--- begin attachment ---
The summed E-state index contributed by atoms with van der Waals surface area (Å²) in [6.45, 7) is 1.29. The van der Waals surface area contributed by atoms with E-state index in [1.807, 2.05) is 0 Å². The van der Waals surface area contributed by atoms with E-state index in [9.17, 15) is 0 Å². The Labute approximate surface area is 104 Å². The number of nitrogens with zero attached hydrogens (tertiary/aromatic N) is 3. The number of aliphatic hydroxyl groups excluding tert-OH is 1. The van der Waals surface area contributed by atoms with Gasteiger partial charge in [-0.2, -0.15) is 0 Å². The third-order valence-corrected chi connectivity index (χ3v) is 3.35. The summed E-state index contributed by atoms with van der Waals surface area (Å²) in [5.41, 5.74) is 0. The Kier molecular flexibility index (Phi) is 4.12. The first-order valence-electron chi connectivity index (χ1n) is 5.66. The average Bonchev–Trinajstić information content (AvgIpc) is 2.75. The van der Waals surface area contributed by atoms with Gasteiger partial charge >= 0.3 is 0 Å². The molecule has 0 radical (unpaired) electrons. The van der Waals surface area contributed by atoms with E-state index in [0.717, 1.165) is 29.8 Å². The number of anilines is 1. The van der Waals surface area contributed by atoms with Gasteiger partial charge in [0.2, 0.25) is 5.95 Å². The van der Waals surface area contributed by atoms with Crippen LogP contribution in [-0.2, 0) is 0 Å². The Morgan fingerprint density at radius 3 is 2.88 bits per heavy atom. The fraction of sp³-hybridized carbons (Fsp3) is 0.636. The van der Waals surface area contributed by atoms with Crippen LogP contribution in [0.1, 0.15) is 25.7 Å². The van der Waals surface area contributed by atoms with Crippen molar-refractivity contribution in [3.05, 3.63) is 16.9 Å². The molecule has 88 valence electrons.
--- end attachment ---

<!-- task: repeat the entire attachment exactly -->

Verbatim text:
The summed E-state index contributed by atoms with van der Waals surface area (Å²) in [6.45, 7) is 1.29. The van der Waals surface area contributed by atoms with E-state index in [1.807, 2.05) is 0 Å². The van der Waals surface area contributed by atoms with E-state index in [9.17, 15) is 0 Å². The Labute approximate surface area is 104 Å². The number of nitrogens with zero attached hydrogens (tertiary/aromatic N) is 3. The number of aliphatic hydroxyl groups excluding tert-OH is 1. The van der Waals surface area contributed by atoms with Gasteiger partial charge in [-0.2, -0.15) is 0 Å². The third-order valence-corrected chi connectivity index (χ3v) is 3.35. The summed E-state index contributed by atoms with van der Waals surface area (Å²) in [5.41, 5.74) is 0. The Kier molecular flexibility index (Phi) is 4.12. The first-order valence-electron chi connectivity index (χ1n) is 5.66. The average Bonchev–Trinajstić information content (AvgIpc) is 2.75. The van der Waals surface area contributed by atoms with Gasteiger partial charge >= 0.3 is 0 Å². The molecule has 0 radical (unpaired) electrons. The van der Waals surface area contributed by atoms with E-state index in [0.717, 1.165) is 29.8 Å². The number of anilines is 1. The van der Waals surface area contributed by atoms with Gasteiger partial charge in [0.2, 0.25) is 5.95 Å². The van der Waals surface area contributed by atoms with Crippen LogP contribution in [-0.2, 0) is 0 Å². The Morgan fingerprint density at radius 3 is 2.88 bits per heavy atom. The fraction of sp³-hybridized carbons (Fsp3) is 0.636. The van der Waals surface area contributed by atoms with Crippen LogP contribution in [0.1, 0.15) is 25.7 Å². The van der Waals surface area contributed by atoms with Crippen molar-refractivity contribution in [3.05, 3.63) is 16.9 Å². The molecule has 88 valence electrons.